for highlights of the weekend. Two dozen fabulous roses, a basket of chocolate and a 2-liter of Coke were waiting in my hotel room Friday evening from the lovely ladies of Tonia’s church. Wow.
Mike and Tonia treated us to a scrummy dinner at Lucky’s Steak House, then we went to the church to check out the set-up for the Ladies Luncheon. Wow–lots and lots of hard work went into this production. For some reason, back in the hotel room, I started second-guessing everything I was going to say. Scrawled notes, panicked, prayed. It wasn’t pretty.
Saturday morning, we left the hotel and went to the Dollar Tree to get hula-hoops for my talk and Strawberry Shortcake puzzles for the girls. Big knot in my stomach. Something just felt wrong. Met Tonia’s daughters and daughter-in-law. Amber, Hayley, and Christine–you guys are awesome. A little after noon, I sat at the ticket table with Tonia, posters of my books beside me, books in front of me. Here comes the nightmare part.
Some of this was probably in my head, but most of it was not (as Gabe and Tonia can attest to). Lady after lady came in, presented their tickets, made some comment about hating nametags (my idea), glanced at my book posters and either made a disgusted face or a not-so-pleasant comment “I hope she’s not talking about that!” Uh, I’m sitting right here. (Not every woman did this, but there were an awful lot.) There were 100+ women signed up, and I counted about three under the age of 60. Only a couple people even picked up a book, and no one bought one. I can’t even describe how badly I wanted to puke. It just kept getting worse. These women are going to hate me. I’m going to get chocolate-covered marshmallows launched at me. No one is going to laugh at a single thing I say. NO ONE is going to get on a bouncy ball or a hula hoop. I seriously, really, truly thought about high-tailing it out of there.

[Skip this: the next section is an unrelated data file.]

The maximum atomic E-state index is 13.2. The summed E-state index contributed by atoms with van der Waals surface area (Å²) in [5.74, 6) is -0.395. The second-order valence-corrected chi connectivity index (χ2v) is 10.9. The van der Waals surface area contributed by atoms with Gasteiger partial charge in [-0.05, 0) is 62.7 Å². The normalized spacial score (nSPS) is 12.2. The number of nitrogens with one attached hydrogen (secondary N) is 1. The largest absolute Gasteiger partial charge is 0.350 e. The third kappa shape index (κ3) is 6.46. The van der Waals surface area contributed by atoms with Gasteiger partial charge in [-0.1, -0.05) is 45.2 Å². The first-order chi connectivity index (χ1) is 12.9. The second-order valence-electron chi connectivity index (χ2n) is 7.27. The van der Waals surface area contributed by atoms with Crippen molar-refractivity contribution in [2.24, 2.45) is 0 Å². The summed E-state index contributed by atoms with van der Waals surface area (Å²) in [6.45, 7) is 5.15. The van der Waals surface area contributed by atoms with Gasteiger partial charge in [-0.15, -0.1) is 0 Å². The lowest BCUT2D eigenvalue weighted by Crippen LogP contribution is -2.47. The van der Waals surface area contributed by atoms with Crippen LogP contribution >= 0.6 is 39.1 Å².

I ate my lunch with trembling fingers, excused myself to brush my teeth and pee, prayed my guts out and begged God for a miracle.
And He delivered. I have no idea how it happened. None. Over half of what I said was off the top of my head, not in my notes. They laughed. They nodded. They played my games. They wanted my prizes. They volunteered. They laughed. They listened. They laughed. They hula-hooped and bouncy-balled. And when it was all over, they clapped and cheered and lined up to buy my books. They were wonderful. I love all of them. I still can’t believe it.
I know you’re thinking ,”It was all in her head. She imagined that stuff. This wasn’t a miracle at all.” You are wrong. Dead, dead wrong. Selling our house was a smaller miracle than what I witnessed on Saturday. Heck, the 5 loaves and fishes was a smaller miracle than what I witnessed Saturday.
EDIT: After re-reading the above paragraphs, I sound mean. And a bit unfair. I’m actually thinking a lot of it was in my imagination after all. There is no discounting God’s miracle, but I’m sure many of the women were just walking in the door unsure of what to expect at this type of luncheon. They were not walking in the door with bad attitudes and feelings of contempt for some Ohio girl they’d never met. Well, except for the U of M fans. I didn’t mean to paint a bad picture of these ladies. We just had to get to know each other a little, and we were fast friends.
Kristin asked what I said while I was up there–I’ll try to remember and blog about it later on.
Is it okay if I finish this up tomorrow? I’m so tired. Again, thank you, thank you, thank you for praying. I caught up on all your blogs when I got home today. Krista and Kristen, I’m rooting for you to have your little boys on the same day–tomorrow.
Thanks again, Jamie, for a fabulous day! Love and hugs!